Whether studying the structure of a thunderstorm, developing a new radar algorithm, improving a weather forecasting model, or analyzing the ways people receive weather information — every project at NSSL has at its heart the goal of minimizing the impacts of hazardous weather on society.

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Women of NSSL: Kim Klockow

Kim Klockow

For the month of October NOAA National Severe Storms Laboratory is publishing a series of stories highlighting some of the women working at the lab. One Q&A segment will be published each Monday in October.

Kim Klockow is research scientist at The Unversity of Oklahoma Cooperative Institute for Mesoscale Meteorological Studies. Working with NOAA NSSL, her research involves behavioral science focused on weather and climate risk, especially issues in the communication of forecast uncertainty and hazardous weather warnings.

Q: How did you get into weather or your field?
A: Like many in the field, I had some frightening experiences with tornadoes during childhood, including one notable case where a large tornado hadn’t received any warning. Those experiences motivated me to learn more about severe weather, but also to understand the human element and how risks could be conveyed more effectively. What started as a motivated interest grew into a lifelong mission to improve our country’s weather resiliency.

Q: Describe the path leading up to your current job.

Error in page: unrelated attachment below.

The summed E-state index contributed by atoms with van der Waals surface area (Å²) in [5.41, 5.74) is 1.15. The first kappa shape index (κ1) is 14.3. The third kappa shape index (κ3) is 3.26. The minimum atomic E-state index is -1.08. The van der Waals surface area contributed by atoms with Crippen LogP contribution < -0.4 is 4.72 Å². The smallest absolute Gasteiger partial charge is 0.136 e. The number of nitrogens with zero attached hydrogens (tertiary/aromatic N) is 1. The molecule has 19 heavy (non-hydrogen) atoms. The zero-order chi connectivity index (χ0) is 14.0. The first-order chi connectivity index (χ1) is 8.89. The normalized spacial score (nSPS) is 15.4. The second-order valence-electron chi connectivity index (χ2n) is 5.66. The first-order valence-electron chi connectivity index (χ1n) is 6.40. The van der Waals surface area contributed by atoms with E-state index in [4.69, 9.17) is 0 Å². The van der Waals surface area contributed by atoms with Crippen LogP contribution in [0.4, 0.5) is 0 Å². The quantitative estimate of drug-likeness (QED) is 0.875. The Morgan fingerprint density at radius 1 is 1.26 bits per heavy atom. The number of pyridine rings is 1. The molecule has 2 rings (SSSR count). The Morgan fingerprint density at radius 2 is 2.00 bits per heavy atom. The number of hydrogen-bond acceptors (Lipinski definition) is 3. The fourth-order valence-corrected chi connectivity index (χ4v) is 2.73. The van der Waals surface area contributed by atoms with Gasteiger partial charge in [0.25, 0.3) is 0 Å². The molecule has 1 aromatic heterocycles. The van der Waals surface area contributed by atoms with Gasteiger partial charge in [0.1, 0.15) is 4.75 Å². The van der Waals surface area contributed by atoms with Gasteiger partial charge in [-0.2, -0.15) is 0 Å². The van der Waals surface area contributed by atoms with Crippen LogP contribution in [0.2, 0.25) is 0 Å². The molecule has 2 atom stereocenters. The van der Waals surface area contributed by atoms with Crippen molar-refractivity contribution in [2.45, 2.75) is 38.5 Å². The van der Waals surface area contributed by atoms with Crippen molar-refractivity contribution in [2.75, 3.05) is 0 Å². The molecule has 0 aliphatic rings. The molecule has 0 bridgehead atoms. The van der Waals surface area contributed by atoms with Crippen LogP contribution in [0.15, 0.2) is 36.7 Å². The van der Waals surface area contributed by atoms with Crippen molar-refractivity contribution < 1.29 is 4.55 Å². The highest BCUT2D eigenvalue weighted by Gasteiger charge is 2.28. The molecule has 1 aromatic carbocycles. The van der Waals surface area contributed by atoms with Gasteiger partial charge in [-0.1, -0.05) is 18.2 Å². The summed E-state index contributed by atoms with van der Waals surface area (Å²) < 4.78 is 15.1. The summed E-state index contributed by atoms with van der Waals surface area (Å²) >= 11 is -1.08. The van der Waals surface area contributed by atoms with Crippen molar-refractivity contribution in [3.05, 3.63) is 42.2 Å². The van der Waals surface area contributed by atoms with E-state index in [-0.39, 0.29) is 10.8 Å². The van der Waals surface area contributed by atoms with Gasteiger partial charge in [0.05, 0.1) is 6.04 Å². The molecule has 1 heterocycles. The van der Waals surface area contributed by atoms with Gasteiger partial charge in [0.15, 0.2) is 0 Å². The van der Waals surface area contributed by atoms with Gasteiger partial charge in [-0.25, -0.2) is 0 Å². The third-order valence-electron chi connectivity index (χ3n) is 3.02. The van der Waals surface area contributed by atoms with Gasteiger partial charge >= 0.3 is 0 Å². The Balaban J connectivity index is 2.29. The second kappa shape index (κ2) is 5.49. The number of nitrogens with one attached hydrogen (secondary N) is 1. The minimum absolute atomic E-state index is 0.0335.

A: My career really began when I was a doctoral student. As an interdisciplinary scholar with interests in both human behavior and meteorology, I quickly found I was going to have to create my own path. After earning my Ph.D, I received a fellowship to work as a science adviser in the U.S. Senate, and from there worked at NOAA headquarters for several years on policy for social scientific research in the agency. Those experiences have been invaluable to me as I’ve now returned to Norman to help the NOAA National Severe Storms Lab create a group dedicated to social and behavioral science research.

Q: What educational background helped you get to your career today?
A: I received Bachelor of Science degrees in meteorology and economics with concentrations in communication and psychology. From there I went on to get an Master of Science in professional meteorology with an economics concentration, and a Ph.D. in human geography. I took Ph.D. level courses in seven different departments as part of my graduate studies — I wasn’t kidding when I said I had to make my own path!


Q: Tell us something that might surprise us about you.

A: As much as I’m proud of the career I’ve built, the effort I’m proudest to have been a part of is the Loveworks, Inc. program based in Norman. Early on in my graduate work, I helped launch a mentorship program for at-risk middle school youth that has now grown to include every middle school in the city and has reached more than 1,000 students. Working to cultivate the local community kept me sane through the challenges and doubt that surrounded my graduate path.

Q: What is one thing you couldn’t live without at work?
A: Coffee. Sadly. I’ve been an addict since those U.S. Senate days – the “marbled halls of congress” are real, and in the winter, they’re frigid. When my fingers got too cold to type I turned to coffee, and once you turn to coffee there’s apparently no turning back.